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Connecting on the QUIC
Posted Jul 17, 2013 17:32 UTC (Wed) by felixfix (subscriber, #242)
Posted Jul 17, 2013 18:05 UTC (Wed) by renox (subscriber, #23785)
I think that he knows that, but if protocols could at least avoid wasting RTT (like TCP does), it would be a progress.
Posted Jul 20, 2013 3:09 UTC (Sat) by giraffedata (subscriber, #1954)
Likewise, I question the Chromium blog author's motivation of the project to reduce round trips by saying the speed of light is constant. I routinely work across a link which is 2000 km as the crow flies. The constant speed of light limits me to 13 ms round trip, but I see about 100 ms ping time. There are apparently some significant variables involved in the length of a round trip.
Posted Jul 20, 2013 4:08 UTC (Sat) by felixfix (subscriber, #242)
Ping times range from 1.3 to 2.0 seconds. I suspect the satellite and ground station are buffering as much as possible to maximize payload per packet, and that communication between the satellites and modem / ground stations is some very packed non-TCP protocol.
Posted Jul 20, 2013 16:14 UTC (Sat) by giraffedata (subscriber, #1954)
The signal goes up, down, turns around, up, and down again. It's very roughly half a second round trip.
Ah, I forgot you're pinging something else on Earth, not the satellite itself. So the physical constant C's limitation is, by my calculation, .5-.6 seconds per ping.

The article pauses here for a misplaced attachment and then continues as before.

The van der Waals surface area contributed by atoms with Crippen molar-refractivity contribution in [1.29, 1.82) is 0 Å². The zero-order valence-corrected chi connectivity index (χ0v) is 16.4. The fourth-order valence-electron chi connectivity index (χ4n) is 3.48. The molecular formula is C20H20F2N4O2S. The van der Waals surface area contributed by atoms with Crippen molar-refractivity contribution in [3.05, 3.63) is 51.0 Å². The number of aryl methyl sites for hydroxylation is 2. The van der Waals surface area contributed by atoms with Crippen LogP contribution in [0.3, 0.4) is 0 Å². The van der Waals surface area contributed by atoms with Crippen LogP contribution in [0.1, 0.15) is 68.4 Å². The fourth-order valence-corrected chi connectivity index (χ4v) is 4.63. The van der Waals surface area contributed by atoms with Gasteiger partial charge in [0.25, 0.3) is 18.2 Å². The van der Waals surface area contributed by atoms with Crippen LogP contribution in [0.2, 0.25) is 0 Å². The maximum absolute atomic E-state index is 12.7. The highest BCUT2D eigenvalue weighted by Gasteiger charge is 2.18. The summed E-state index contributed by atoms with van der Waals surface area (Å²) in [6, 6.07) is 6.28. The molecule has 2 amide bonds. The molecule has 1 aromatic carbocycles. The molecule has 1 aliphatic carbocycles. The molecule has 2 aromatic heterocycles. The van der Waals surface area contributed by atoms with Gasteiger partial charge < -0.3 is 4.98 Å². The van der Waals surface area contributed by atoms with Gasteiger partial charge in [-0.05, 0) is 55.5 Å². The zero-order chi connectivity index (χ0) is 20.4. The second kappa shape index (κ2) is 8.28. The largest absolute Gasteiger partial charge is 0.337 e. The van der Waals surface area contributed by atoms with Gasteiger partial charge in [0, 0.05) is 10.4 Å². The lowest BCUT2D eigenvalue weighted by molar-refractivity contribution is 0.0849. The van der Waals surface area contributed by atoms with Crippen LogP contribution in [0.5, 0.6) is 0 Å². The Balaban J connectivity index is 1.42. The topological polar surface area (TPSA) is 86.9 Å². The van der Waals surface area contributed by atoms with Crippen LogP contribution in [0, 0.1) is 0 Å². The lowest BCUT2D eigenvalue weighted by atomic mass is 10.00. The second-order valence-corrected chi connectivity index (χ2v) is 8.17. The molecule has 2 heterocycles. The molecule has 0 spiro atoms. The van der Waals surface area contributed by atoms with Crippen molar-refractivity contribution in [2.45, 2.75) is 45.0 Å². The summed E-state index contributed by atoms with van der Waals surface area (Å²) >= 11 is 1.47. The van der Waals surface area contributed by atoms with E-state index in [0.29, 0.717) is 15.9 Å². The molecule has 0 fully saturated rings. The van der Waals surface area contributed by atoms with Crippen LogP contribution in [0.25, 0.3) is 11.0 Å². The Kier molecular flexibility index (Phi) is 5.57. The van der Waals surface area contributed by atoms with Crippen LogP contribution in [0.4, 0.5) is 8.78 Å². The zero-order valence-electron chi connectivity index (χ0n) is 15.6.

Posted Jul 20, 2013 7:28 UTC (Sat) by Cyberax (✭ supporter ✭, #52523)
Also, on very short distances your latency can be dominated by the fixed switching latency.
Posted Jul 20, 2013 10:21 UTC (Sat) by hummassa (subscriber, #307)
ping time = 2 * (distance * c + sum(latency-per-hop))
is a reasonable approximation. Latency-per-hop is usually in the 5-15ms range for stupid or switched hops and anywere in the 25-200ms for routed/firewalled hops. I suppose a special protocol-changing hop could cost even more.
Posted Jul 20, 2013 16:06 UTC (Sat) by giraffedata (subscriber, #1954)
You might want to check the real physical path of the fiber... Also, on very short distances your latency can be dominated by the fixed switching latency.
Yes, those are two of the variables I'm talking about, showing that the constant speed of light doesn't by itself mean the only way to reduce latency is to reduce the number of trips.
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